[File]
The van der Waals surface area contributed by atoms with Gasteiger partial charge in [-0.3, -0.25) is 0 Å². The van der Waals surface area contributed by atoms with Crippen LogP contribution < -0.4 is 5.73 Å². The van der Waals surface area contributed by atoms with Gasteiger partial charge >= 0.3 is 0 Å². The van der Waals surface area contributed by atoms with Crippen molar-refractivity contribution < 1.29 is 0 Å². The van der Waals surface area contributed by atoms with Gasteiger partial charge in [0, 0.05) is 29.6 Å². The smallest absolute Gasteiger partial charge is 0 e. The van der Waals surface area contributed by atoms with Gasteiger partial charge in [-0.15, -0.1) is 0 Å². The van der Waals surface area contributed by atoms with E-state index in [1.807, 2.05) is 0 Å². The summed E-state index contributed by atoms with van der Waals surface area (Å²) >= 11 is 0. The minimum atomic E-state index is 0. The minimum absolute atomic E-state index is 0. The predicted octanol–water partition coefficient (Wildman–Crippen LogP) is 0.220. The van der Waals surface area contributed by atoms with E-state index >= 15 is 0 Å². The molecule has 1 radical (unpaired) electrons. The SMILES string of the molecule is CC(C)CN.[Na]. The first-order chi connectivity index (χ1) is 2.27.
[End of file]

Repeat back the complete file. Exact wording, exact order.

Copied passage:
The van der Waals surface area contributed by atoms with Gasteiger partial charge in [-0.3, -0.25) is 0 Å². The van der Waals surface area contributed by atoms with Crippen LogP contribution < -0.4 is 5.73 Å². The van der Waals surface area contributed by atoms with Gasteiger partial charge >= 0.3 is 0 Å². The van der Waals surface area contributed by atoms with Crippen molar-refractivity contribution < 1.29 is 0 Å². The van der Waals surface area contributed by atoms with Gasteiger partial charge in [0, 0.05) is 29.6 Å². The smallest absolute Gasteiger partial charge is 0 e. The van der Waals surface area contributed by atoms with Gasteiger partial charge in [-0.15, -0.1) is 0 Å². The van der Waals surface area contributed by atoms with E-state index in [1.807, 2.05) is 0 Å². The summed E-state index contributed by atoms with van der Waals surface area (Å²) >= 11 is 0. The minimum atomic E-state index is 0. The minimum absolute atomic E-state index is 0. The predicted octanol–water partition coefficient (Wildman–Crippen LogP) is 0.220. The van der Waals surface area contributed by atoms with E-state index >= 15 is 0 Å². The molecule has 1 radical (unpaired) electrons. The SMILES string of the molecule is CC(C)CN.[Na]. The first-order chi connectivity index (χ1) is 2.27.